Atomica Review
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The quest for the perfect source of clean, safe energy has been a key topic of conversations and political campaigns for decades. But the sci-fi thriller Atomica takes this timely topic and turns it into the backdrop for an eerie but flawed futuristic adventure.

Atomica journeys into the not-too-distant future with Abby (Sarah Habel), a young facilities engineer for a ground-breaking energy company that’s found a way to clean up nuclear disasters while creating safer nuclear energy. When the company loses communication with one of its facilities, Abby travels out to fix it. When she arrives, though, she finds the place in disrepair. The caretaker, Robinson (Dominic Monaghan), admits that he suffers from something he calls Sensory Deprivation Psychosis, and the facility’s scientist has disappeared. And the longer Abby stays, the more she begins to suspect that something has gone horribly wrong there.

This sci-fi thriller has a lot going for it: an eerie story, a claustrophobic setting, and some likable cast members. The facility is dark and dingy, filled with machinery and little else—and Abby ends up trapped there with a strange character who’s quite possibly lost his mind.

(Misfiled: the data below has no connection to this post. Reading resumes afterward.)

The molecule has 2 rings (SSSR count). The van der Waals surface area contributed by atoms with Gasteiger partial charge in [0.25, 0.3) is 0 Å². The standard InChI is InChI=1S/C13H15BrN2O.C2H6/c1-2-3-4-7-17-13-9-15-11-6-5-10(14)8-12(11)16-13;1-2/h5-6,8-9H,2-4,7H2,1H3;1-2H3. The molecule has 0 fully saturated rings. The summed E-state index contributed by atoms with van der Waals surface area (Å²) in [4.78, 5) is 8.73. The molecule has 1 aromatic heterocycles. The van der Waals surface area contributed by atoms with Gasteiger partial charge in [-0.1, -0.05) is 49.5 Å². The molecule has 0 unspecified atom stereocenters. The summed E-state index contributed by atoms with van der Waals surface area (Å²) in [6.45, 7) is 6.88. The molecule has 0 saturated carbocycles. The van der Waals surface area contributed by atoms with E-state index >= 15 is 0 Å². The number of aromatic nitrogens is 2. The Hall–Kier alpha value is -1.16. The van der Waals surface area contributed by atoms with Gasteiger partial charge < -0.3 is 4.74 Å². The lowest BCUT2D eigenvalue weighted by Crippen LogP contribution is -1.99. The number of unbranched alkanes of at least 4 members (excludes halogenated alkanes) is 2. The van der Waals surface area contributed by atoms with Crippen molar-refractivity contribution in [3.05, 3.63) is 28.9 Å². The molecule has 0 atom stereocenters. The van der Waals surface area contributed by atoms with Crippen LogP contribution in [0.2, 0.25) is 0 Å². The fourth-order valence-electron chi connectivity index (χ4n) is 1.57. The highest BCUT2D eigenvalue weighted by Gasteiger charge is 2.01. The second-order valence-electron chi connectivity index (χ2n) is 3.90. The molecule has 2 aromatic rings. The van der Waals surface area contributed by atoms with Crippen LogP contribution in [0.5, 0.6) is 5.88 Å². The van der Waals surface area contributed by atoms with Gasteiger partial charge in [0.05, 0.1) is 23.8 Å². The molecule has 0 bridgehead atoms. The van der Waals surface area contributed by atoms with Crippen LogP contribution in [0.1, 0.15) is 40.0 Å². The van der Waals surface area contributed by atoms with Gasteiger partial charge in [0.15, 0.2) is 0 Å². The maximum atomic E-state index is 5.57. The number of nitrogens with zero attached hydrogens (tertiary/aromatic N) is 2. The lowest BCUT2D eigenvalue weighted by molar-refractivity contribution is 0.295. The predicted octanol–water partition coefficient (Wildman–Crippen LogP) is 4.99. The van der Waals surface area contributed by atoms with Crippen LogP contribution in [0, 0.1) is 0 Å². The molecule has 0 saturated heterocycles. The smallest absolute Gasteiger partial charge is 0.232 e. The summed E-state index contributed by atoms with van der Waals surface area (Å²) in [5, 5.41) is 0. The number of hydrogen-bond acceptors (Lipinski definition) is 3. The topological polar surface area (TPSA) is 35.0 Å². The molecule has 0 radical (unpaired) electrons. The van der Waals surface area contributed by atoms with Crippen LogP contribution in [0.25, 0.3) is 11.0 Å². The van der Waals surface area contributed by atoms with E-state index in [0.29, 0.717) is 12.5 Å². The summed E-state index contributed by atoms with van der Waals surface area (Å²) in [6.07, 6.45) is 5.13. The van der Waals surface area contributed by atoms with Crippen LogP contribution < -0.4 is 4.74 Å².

Monaghan’s Robinson is a delightfully creepy character in grimy coveralls. He seems to pop up everywhere and at any time—and it’s hard to tell if he’s simply awkward and eccentric from being isolated for so long or if he’s just plain dangerous.

Really, Monaghan’s character is the highlight of the film—because while there are plenty of other intriguing elements here, they just don’t come together in an especially compelling way. The idea may be an interesting one, but there isn’t enough action and tension here to fill even a short, 80-minute movie. It takes a while for the real suspense to build, and the overall pacing is pretty slow.

Habel, too, makes a less than convincing star. She’s rather bland—and there’s really not much to her character, besides some unnecessary flashbacks to a childhood memory that doesn’t seem to have a place in the story. Even Tom Sizemore, who makes his appearance later in the film, is surprisingly (and disappointingly) understated. The film often takes itself too seriously—and, in doing so, it misses out on some great (and entertaining) opportunities—and it simply fizzles out in the end.

Despite its promising concept and its entertaining cast, Atomica fails to capitalize on its best points. And instead of building into a wild, eerie ride, it’s long and dry, and it eventually falls flat.

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